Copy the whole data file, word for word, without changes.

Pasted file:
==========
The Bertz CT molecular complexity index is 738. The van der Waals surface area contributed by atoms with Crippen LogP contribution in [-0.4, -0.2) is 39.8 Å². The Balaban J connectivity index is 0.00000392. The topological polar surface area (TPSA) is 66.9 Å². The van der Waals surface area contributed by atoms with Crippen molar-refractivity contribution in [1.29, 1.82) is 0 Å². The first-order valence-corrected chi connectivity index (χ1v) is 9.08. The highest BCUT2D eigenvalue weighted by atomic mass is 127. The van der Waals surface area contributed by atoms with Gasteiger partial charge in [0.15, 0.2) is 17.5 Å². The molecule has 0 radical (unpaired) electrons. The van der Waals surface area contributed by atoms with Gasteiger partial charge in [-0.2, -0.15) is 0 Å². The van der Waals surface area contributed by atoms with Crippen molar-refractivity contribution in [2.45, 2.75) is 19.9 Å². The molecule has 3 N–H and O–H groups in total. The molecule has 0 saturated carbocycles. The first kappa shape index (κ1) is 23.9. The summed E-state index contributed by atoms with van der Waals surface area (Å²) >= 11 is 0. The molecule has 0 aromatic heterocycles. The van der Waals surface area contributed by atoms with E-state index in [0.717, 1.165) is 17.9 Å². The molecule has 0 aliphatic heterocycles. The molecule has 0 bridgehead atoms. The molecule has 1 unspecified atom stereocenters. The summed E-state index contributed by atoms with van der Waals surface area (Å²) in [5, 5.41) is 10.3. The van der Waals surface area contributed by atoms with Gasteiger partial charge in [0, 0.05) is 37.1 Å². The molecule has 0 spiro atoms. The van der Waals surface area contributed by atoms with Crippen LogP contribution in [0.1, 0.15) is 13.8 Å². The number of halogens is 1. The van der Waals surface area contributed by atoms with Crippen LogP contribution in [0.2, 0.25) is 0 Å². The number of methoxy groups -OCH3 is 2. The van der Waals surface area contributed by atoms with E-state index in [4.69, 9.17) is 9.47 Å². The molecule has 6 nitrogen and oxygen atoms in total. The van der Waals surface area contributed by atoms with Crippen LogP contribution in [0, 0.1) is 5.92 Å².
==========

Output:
The Bertz CT molecular complexity index is 738. The van der Waals surface area contributed by atoms with Crippen LogP contribution in [-0.4, -0.2) is 39.8 Å². The Balaban J connectivity index is 0.00000392. The topological polar surface area (TPSA) is 66.9 Å². The van der Waals surface area contributed by atoms with Crippen molar-refractivity contribution in [1.29, 1.82) is 0 Å². The first-order valence-corrected chi connectivity index (χ1v) is 9.08. The highest BCUT2D eigenvalue weighted by atomic mass is 127. The van der Waals surface area contributed by atoms with Gasteiger partial charge in [0.15, 0.2) is 17.5 Å². The molecule has 0 radical (unpaired) electrons. The van der Waals surface area contributed by atoms with Gasteiger partial charge in [-0.2, -0.15) is 0 Å². The van der Waals surface area contributed by atoms with Crippen molar-refractivity contribution in [2.45, 2.75) is 19.9 Å². The molecule has 3 N–H and O–H groups in total. The molecule has 0 saturated carbocycles. The first kappa shape index (κ1) is 23.9. The summed E-state index contributed by atoms with van der Waals surface area (Å²) >= 11 is 0. The molecule has 0 aromatic heterocycles. The van der Waals surface area contributed by atoms with E-state index in [0.717, 1.165) is 17.9 Å². The molecule has 0 aliphatic heterocycles. The molecule has 0 bridgehead atoms. The molecule has 1 unspecified atom stereocenters. The summed E-state index contributed by atoms with van der Waals surface area (Å²) in [5, 5.41) is 10.3. The van der Waals surface area contributed by atoms with Gasteiger partial charge in [0, 0.05) is 37.1 Å². The molecule has 0 spiro atoms. The van der Waals surface area contributed by atoms with Crippen LogP contribution in [0.1, 0.15) is 13.8 Å². The number of halogens is 1. The van der Waals surface area contributed by atoms with Crippen LogP contribution in [0.2, 0.25) is 0 Å². The number of methoxy groups -OCH3 is 2. The van der Waals surface area contributed by atoms with E-state index in [4.69, 9.17) is 9.47 Å². The molecule has 6 nitrogen and oxygen atoms in total. The van der Waals surface area contributed by atoms with Crippen LogP contribution in [0, 0.1) is 5.92 Å².